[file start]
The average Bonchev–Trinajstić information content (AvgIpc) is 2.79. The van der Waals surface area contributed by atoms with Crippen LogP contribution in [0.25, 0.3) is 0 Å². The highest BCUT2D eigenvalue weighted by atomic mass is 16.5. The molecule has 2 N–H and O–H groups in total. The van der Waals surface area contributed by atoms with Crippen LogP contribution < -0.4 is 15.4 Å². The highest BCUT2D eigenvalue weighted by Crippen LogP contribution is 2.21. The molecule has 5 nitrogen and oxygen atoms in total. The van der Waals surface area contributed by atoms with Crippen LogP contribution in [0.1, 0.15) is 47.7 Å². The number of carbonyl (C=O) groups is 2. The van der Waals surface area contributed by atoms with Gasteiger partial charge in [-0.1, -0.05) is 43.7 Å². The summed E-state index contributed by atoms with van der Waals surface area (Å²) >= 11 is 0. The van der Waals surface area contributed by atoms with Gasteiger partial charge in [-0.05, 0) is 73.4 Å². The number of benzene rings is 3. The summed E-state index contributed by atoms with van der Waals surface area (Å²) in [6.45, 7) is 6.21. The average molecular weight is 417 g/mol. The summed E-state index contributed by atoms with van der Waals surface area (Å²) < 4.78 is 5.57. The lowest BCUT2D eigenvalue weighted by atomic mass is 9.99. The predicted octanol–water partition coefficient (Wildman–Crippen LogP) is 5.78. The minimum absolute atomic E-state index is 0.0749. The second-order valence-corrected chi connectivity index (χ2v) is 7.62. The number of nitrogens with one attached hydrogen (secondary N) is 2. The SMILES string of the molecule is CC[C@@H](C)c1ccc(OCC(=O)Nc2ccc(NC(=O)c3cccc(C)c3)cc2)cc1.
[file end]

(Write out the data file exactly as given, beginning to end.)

The average Bonchev–Trinajstić information content (AvgIpc) is 2.79. The van der Waals surface area contributed by atoms with Crippen LogP contribution in [0.25, 0.3) is 0 Å². The highest BCUT2D eigenvalue weighted by atomic mass is 16.5. The molecule has 2 N–H and O–H groups in total. The van der Waals surface area contributed by atoms with Crippen LogP contribution < -0.4 is 15.4 Å². The highest BCUT2D eigenvalue weighted by Crippen LogP contribution is 2.21. The molecule has 5 nitrogen and oxygen atoms in total. The van der Waals surface area contributed by atoms with Crippen LogP contribution in [0.1, 0.15) is 47.7 Å². The number of carbonyl (C=O) groups is 2. The van der Waals surface area contributed by atoms with Gasteiger partial charge in [-0.1, -0.05) is 43.7 Å². The summed E-state index contributed by atoms with van der Waals surface area (Å²) >= 11 is 0. The van der Waals surface area contributed by atoms with Gasteiger partial charge in [-0.05, 0) is 73.4 Å². The number of benzene rings is 3. The summed E-state index contributed by atoms with van der Waals surface area (Å²) in [6.45, 7) is 6.21. The average molecular weight is 417 g/mol. The summed E-state index contributed by atoms with van der Waals surface area (Å²) < 4.78 is 5.57. The lowest BCUT2D eigenvalue weighted by atomic mass is 9.99. The predicted octanol–water partition coefficient (Wildman–Crippen LogP) is 5.78. The minimum absolute atomic E-state index is 0.0749. The second-order valence-corrected chi connectivity index (χ2v) is 7.62. The number of nitrogens with one attached hydrogen (secondary N) is 2. The SMILES string of the molecule is CC[C@@H](C)c1ccc(OCC(=O)Nc2ccc(NC(=O)c3cccc(C)c3)cc2)cc1.